Introduction of Thin Capitalization Rule in India
By Stella Joseph and Ranjeet Mahtani
By the proposals in the Union Budget of 2017, India has sought to adopt and introduce in its Income tax law provisions, what is popularly known as the Thin Capitalization Rule. The proposal is aligned to the Action Plan 4 of the Base Erosion of Profit Share (BEPS) project of the Organisation for Economic Co-operation and Development (“OECD”), under the initiative of G-20 countries (which includes India). The Final Report on Action Plan 4 was released in October 2015 and additional guidelines thereto have been released in December 2016. The Thin Capitalization Rule has been explicitly adopted by a number of economies including the United States, Russia, Indonesia, Canada, Australia and various European nations. The form which is proposed to be adopted by India (also known as the ‘earnings-stripping approach’) is comparable to that adopted by Germany and Italy.
What is earnings stripping approach?
According to Investopedia, ‘Earnings stripping is a commonly used tactic by multinational companies to escape high domestic taxation by using interest deductions to their foreign headquarters in a friendly tax regime to lower their corporate taxes. It is commonly used during corporate inversions’.
Presently, a company having debt is eligible to claim a tax deduction on the amount of interest paid on such debt. This is some incentive for taxpayers to have or increase their debt ratio and take loans from associated enterprises located in tax friendly jurisdictions and claim higher tax deductions. This structure provided some undue benefits and lower tax outgo for multinational groups.
To curb this practice, a new Section 94B has been proposed to be inserted in the Income-tax Act, 1961 (“the IT Act”). The provision seeks to restrict the interest amount on which tax deductions can be claimed by an Indian company (or a permanent establishment of a foreign company in India) as regards a debt given by an “associated enterprises” located outside India to 30% of earnings before interest, taxes, depreciation and amortization (EBITDA) or interest paid or payable to associated enterprise, whichever is less.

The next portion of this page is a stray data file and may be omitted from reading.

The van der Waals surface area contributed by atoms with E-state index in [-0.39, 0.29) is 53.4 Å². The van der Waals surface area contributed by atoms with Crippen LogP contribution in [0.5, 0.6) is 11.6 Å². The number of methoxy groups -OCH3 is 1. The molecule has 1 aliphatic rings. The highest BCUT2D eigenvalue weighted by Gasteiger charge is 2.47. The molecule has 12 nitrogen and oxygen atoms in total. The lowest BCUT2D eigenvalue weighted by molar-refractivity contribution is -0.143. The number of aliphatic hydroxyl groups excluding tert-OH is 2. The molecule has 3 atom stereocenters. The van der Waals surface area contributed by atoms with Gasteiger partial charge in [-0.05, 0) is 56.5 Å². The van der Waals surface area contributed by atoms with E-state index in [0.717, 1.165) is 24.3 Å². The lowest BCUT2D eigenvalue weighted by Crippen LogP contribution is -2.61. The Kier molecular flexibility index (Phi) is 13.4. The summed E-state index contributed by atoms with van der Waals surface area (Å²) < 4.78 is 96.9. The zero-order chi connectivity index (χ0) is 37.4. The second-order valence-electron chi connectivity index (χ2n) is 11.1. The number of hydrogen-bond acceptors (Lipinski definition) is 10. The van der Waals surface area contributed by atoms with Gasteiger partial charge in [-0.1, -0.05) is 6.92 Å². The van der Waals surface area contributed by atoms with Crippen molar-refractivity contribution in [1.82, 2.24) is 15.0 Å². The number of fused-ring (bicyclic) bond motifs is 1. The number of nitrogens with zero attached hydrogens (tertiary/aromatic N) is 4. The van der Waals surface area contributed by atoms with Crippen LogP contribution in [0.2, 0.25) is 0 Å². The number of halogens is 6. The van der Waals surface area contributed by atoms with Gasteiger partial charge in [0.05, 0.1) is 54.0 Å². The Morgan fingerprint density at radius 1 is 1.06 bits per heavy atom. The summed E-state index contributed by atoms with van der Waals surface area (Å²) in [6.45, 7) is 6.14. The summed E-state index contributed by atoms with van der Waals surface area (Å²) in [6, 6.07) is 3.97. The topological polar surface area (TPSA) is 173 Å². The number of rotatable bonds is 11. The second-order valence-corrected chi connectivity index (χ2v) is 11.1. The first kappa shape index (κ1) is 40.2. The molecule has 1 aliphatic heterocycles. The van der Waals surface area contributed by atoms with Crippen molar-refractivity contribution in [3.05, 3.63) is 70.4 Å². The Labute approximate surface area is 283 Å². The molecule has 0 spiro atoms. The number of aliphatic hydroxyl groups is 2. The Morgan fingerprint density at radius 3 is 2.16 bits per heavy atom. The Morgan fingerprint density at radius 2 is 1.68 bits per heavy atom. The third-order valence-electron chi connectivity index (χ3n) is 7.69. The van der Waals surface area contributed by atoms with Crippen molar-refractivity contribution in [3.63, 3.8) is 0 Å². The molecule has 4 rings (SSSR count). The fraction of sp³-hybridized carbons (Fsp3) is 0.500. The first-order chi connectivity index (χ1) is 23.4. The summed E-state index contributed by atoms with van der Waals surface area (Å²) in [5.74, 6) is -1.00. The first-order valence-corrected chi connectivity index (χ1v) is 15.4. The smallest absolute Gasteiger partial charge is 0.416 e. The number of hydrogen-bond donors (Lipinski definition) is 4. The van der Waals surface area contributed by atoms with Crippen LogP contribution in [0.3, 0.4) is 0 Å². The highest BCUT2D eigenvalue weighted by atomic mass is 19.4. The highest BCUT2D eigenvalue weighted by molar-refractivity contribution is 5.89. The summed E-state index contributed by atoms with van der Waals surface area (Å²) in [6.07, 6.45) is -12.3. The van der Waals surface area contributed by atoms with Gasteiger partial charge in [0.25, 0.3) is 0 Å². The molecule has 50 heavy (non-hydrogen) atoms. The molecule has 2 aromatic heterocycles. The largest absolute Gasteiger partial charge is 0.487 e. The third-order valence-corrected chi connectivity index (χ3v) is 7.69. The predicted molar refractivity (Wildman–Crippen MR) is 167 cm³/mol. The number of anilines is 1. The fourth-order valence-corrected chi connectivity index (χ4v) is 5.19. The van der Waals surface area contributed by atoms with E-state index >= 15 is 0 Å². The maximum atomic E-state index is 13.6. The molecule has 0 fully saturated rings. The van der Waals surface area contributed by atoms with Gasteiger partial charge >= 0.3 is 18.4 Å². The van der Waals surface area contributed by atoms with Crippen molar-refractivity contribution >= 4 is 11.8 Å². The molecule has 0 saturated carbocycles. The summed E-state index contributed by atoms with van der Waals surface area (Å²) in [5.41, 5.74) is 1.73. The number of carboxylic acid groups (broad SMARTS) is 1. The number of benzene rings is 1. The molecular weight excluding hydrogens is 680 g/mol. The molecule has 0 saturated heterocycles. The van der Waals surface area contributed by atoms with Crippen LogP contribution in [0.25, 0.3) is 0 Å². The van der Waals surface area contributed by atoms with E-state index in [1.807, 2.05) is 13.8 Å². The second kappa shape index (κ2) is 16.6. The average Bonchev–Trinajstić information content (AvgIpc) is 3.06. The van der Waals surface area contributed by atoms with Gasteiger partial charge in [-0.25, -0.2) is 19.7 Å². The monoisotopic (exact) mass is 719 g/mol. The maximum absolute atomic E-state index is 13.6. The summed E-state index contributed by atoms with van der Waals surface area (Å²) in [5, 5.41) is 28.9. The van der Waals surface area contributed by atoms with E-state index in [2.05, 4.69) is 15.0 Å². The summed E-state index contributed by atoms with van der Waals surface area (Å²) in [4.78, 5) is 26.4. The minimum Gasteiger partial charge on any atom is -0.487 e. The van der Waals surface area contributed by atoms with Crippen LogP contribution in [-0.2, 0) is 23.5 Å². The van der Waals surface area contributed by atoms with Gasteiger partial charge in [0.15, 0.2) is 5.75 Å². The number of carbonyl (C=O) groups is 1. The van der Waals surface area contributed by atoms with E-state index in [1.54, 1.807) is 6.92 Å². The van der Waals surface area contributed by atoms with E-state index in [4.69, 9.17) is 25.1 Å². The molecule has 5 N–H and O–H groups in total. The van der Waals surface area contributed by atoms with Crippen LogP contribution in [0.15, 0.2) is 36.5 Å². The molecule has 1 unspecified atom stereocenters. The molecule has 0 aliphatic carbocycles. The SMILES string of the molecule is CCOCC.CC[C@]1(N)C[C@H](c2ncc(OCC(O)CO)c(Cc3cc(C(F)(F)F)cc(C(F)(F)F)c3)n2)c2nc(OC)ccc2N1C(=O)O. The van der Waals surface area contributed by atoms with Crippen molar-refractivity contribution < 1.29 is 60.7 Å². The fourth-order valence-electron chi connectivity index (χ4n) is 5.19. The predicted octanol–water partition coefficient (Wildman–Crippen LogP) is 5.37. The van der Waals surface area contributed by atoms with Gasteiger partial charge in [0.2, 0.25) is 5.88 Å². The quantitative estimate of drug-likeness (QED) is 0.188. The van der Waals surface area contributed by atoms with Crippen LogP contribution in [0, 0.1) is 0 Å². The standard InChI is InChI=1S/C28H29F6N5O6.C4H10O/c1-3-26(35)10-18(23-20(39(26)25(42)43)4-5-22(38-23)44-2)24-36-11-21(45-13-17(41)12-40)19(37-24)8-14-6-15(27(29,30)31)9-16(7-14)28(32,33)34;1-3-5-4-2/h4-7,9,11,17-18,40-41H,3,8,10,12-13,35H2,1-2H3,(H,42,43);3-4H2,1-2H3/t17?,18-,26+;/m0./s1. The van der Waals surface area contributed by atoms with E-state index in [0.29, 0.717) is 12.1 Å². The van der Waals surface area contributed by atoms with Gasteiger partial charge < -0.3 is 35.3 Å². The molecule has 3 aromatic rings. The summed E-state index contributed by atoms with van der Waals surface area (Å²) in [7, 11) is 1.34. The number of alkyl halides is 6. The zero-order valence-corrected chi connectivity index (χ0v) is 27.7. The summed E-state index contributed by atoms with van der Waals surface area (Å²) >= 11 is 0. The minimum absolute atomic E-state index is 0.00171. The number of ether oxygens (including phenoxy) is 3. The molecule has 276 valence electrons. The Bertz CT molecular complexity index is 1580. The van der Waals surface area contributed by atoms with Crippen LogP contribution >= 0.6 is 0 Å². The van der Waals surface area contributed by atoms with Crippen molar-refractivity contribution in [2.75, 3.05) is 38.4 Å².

This restriction would only apply if the interest expense exceeds Rs.1 crore (approximately $ 149,421) in the previous year.
For better understanding a simple example [as provided in Thin capitalization legislation: A Background Paper for Country Tax Administrations issued by the OECD in August 2012] of how the ‘earnings-stripping approach’ will operate is given below:
- Company X, a corporation resident in Country A, establishes group affiliate Company Y in Country Y with an investment of 10 in equity capital and a loan of 90 from Company X, which carries a 10% interest rate. Company Y thus pays interest of 9 (90x10%).
- Company Y generates EBITDA of 15 and taxable profit of 6 (15- 9). (The example assumes there is no depreciation and amortisation charge in the year).
- Country A has legislation in place that restricts the deduction of interest to 30% EBITDA.
- In this case, deductible interest is restricted to 4.5 (30% x 15) and the remaining interest of 4.5 will be disallowed in the computation of taxable profit. The resultant taxable profit of Company Y thus becomes 10.5 (15- 4.5).
A new connotation to the term ‘Debt’
“Debt” has been defined to mean any loan, financial instrument, financial lease, financial derivative or any arrangement that gives rise to interest, discount or other financial charges that are deductible in the computation of income chargeable under the head “Profit and gains of business or profession”.
Multinational enterprises and group affiliates may be able to structure their financing arrangements through third parties such as banks, in order to avoid the applicability of this provision. To curb this, the debt shall be deemed to be treated as issued/ provided by an associated enterprise, where it provides an implicit or explicit guarantee to the lender or deposits a corresponding and matching amount of funds with the lender. Therefore, financing/ funding through banks and Financial Institutions will also be impacted by the proposal.
This provision is proposed to be made inapplicable to banks and insurance businesses, considering the special nature of such businesses (they hold financial assets and liabilities as an integral part of their main business activities).
The amendment will take effect from 1st April 2018 and will accordingly apply in relation to the assessment year 2018-19 (financial year 2017-18) and subsequent years. A silver lining provided to the Indian companies is that a company would be eligible to carry forward the disallowed interest expense for a period up to eight consecutive years.
The proposed amendment will impact companies with a high debt-equity ratio, especially in the capital-intensive sectors and dis-incentivise debt as the means for funding.